EU Commission Seeks to Defragment Digital Identity Wallet Solutions

Subscribe To Download This Insight

By Sam Gazeley | 3Q 2021 | IN-6243

The European Union announced its intention to create a digital identity wallet, expanding previous legislation on electronic authentication systems.

Registered users can unlock up to five pieces of premium content each month.

Log in or register to unlock this Insight.


A Move Towards Uniform Digital ID Wallets


It was announced by the EU Commission on the 3rd of June 2021 that a framework would be developed to fulfil a European Digital Identity covering all EU citizens, residents, and businesses. The end goal of the proposal is to deploy a digital wallet solution, a concept that has gained considerable traction in the Government ID market, which may be provided by private organizations, public authorities, or an EU member country, and which will connect a citizen’s national digital ID to other identity formats such as a driving license or bank account. The objective is to connect citizens and businesses to online services without the necessity of utilizing private identification methods or unnecessarily sharing/storing personal information. The user will be able to select a wallet app to their smartphone device to store and selectively share electronic documents required for a specific identity verification, such as opening a bank account. E-signatures are also planned to be incorporated in these solutions.

The announcement comes as an extension of the 2014 legislation regarding electronic authentication systems (eIDAS) by addressing some of its limitations and pain-points, such as a low rate of adoption and limited mobile support.

How Will it Work in Practice?


The biggest question that will be raised, as it inevitably is with a digital identity solution, is how exactly the proposed digital identity wallets would secure the citizens private data. As of yet, this is a question still to be determined at this preliminary stage but will have to be addressed before a solution can be provided.

With a number of member states working on a deadline of September 2022 for developing sandbox environments for the purpose of stress-testing and developing innovative identity solutions in a controlled environment, the EU Commission will have its work cut out streamlining and defragmenting such a wide range of approaches to the proposal. What is clear at the present stage is that realization of the Commission’s vision of a unilateral European e-ID lies behind a complex mass of stringent necessities required to provide a secure and trusted European digital ID that simultaneously achieves strong adoption rates and widespread support:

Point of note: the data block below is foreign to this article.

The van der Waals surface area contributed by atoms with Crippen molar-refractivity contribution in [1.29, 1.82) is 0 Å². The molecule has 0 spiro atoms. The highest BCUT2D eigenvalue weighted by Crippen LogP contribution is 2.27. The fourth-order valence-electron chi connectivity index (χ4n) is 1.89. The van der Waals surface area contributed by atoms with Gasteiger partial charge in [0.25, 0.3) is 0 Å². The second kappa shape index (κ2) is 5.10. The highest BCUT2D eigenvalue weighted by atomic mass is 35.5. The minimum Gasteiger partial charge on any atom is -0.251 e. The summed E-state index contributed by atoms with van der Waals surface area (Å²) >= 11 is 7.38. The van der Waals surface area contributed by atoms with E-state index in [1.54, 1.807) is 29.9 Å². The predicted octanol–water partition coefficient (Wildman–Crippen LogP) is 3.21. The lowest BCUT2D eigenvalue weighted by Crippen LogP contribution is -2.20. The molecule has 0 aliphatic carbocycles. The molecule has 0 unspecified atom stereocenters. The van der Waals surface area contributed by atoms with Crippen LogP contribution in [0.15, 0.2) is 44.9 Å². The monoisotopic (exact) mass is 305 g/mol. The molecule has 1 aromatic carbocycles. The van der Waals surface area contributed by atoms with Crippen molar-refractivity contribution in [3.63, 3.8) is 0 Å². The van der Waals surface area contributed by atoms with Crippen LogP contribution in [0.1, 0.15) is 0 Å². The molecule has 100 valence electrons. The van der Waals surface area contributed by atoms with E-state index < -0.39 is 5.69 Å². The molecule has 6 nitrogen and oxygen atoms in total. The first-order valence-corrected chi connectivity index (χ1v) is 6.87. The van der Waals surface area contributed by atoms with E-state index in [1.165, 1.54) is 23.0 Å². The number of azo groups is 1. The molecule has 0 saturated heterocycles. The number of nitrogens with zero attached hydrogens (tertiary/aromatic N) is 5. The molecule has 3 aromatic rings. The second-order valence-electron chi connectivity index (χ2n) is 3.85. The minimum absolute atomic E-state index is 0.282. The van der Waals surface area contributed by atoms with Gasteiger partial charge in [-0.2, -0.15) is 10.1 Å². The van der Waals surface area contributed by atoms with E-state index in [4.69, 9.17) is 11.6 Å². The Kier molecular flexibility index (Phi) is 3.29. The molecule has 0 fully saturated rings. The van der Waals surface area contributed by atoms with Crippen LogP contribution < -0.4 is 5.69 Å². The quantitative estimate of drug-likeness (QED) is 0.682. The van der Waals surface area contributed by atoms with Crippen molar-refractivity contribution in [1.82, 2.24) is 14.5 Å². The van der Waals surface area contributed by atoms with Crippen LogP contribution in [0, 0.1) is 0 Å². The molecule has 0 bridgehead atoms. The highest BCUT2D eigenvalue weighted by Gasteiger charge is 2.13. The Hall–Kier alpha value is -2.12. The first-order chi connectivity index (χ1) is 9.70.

1. Management and Use of Data – The Digital ID Wallets are required to enable the user to securely request, obtain, store, select, combine, and share the necessary data for the purpose of both online and offline authentication in order to access public and private services. Similarly, the citizen must be able to sign by means of qualified e-signatures.
  2. Data Control in the Hands of the User – In line with previous legislation regarding GDPR, the user will be put in full control over how their personal data is used. Digital ID Wallets will not compile information about the use of the wallet that is not required for the provision of ID wallet services or combine personal information with personal data from any other services offered by the issuer or from third-party services unless the user has consented to it.
  3. Tackling Data Breaches – In the event that the Digital ID Wallet falls victim to a breach or malicious activity in a detrimental manner to their reliability, the country of issuance must suspend and revoke the wallet validity. If this is not achieved within three months, the wallet must be fully withdrawn from circulation.
  4. Certification and Publication – The uniformity of the Digital ID Wallets with the EU Commission’s requirements will be certified by accredited public or private bodies designated by member countries. These countries must communicate to the EU Commission the names and addresses of these public or private bodies, who in turn will publish and maintain a list of these agencies.
  5. Cross-Border Acceptance – Where the mutual recognition of digital identification for access to an online service provided by a public sector body was already regulated under eIDAS, the proposal now extends this to the private sector as well.

Big data and Tech firms such as Facebook, Google and Twitter are also being targeted, as the proposal extends the principle of pan-European acceptance to platforms that provide their services to over 45 million average monthly active recipients.

The Commissions ID Wallets Not Yet Set in Stone


The primary goal of these Identity Wallets is to end the solution fragmentation which currently exists under the present eIDAS Regulation. A single pan-European cross-border framework would provide citizens and private firms the means to identify themselves efficiently and securely in a cross-border context and exchange personal identity attributes and credentials in a highly secure, trusted, and regulatory compliant manner. There can be no doubt that the proposal of the EU Commission is a lofty one, and it remains to be seen how and to what extent the upcoming negotiations with member countries will reshape and guide the framework moving forward.



Companies Mentioned